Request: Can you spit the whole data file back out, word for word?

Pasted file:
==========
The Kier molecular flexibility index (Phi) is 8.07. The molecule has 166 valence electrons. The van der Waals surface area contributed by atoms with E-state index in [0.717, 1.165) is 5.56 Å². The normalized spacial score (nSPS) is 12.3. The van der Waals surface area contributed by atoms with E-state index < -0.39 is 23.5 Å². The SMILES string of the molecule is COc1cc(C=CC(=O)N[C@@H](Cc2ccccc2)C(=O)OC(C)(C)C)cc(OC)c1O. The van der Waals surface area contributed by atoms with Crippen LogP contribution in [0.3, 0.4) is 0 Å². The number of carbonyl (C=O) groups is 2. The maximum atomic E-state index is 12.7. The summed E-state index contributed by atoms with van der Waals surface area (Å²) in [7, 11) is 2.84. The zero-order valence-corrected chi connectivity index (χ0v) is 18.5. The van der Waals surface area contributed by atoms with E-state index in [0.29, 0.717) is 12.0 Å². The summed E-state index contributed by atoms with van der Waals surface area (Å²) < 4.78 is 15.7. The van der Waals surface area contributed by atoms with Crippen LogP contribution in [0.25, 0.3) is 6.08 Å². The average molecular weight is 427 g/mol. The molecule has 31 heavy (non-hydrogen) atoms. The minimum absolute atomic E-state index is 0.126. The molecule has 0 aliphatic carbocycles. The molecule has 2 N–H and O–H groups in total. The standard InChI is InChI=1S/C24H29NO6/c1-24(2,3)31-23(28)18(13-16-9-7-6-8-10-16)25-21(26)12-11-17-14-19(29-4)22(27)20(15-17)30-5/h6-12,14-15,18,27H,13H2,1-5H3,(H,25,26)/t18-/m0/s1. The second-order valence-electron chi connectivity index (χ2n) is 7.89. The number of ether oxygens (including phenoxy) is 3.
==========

The Kier molecular flexibility index (Phi) is 8.07. The molecule has 166 valence electrons. The van der Waals surface area contributed by atoms with E-state index in [0.717, 1.165) is 5.56 Å². The normalized spacial score (nSPS) is 12.3. The van der Waals surface area contributed by atoms with E-state index < -0.39 is 23.5 Å². The SMILES string of the molecule is COc1cc(C=CC(=O)N[C@@H](Cc2ccccc2)C(=O)OC(C)(C)C)cc(OC)c1O. The van der Waals surface area contributed by atoms with Crippen LogP contribution in [0.3, 0.4) is 0 Å². The number of carbonyl (C=O) groups is 2. The maximum atomic E-state index is 12.7. The summed E-state index contributed by atoms with van der Waals surface area (Å²) in [7, 11) is 2.84. The zero-order valence-corrected chi connectivity index (χ0v) is 18.5. The van der Waals surface area contributed by atoms with E-state index in [0.29, 0.717) is 12.0 Å². The summed E-state index contributed by atoms with van der Waals surface area (Å²) < 4.78 is 15.7. The van der Waals surface area contributed by atoms with Crippen LogP contribution in [0.25, 0.3) is 6.08 Å². The average molecular weight is 427 g/mol. The molecule has 31 heavy (non-hydrogen) atoms. The minimum absolute atomic E-state index is 0.126. The molecule has 0 aliphatic carbocycles. The molecule has 2 N–H and O–H groups in total. The standard InChI is InChI=1S/C24H29NO6/c1-24(2,3)31-23(28)18(13-16-9-7-6-8-10-16)25-21(26)12-11-17-14-19(29-4)22(27)20(15-17)30-5/h6-12,14-15,18,27H,13H2,1-5H3,(H,25,26)/t18-/m0/s1. The second-order valence-electron chi connectivity index (χ2n) is 7.89. The number of ether oxygens (including phenoxy) is 3.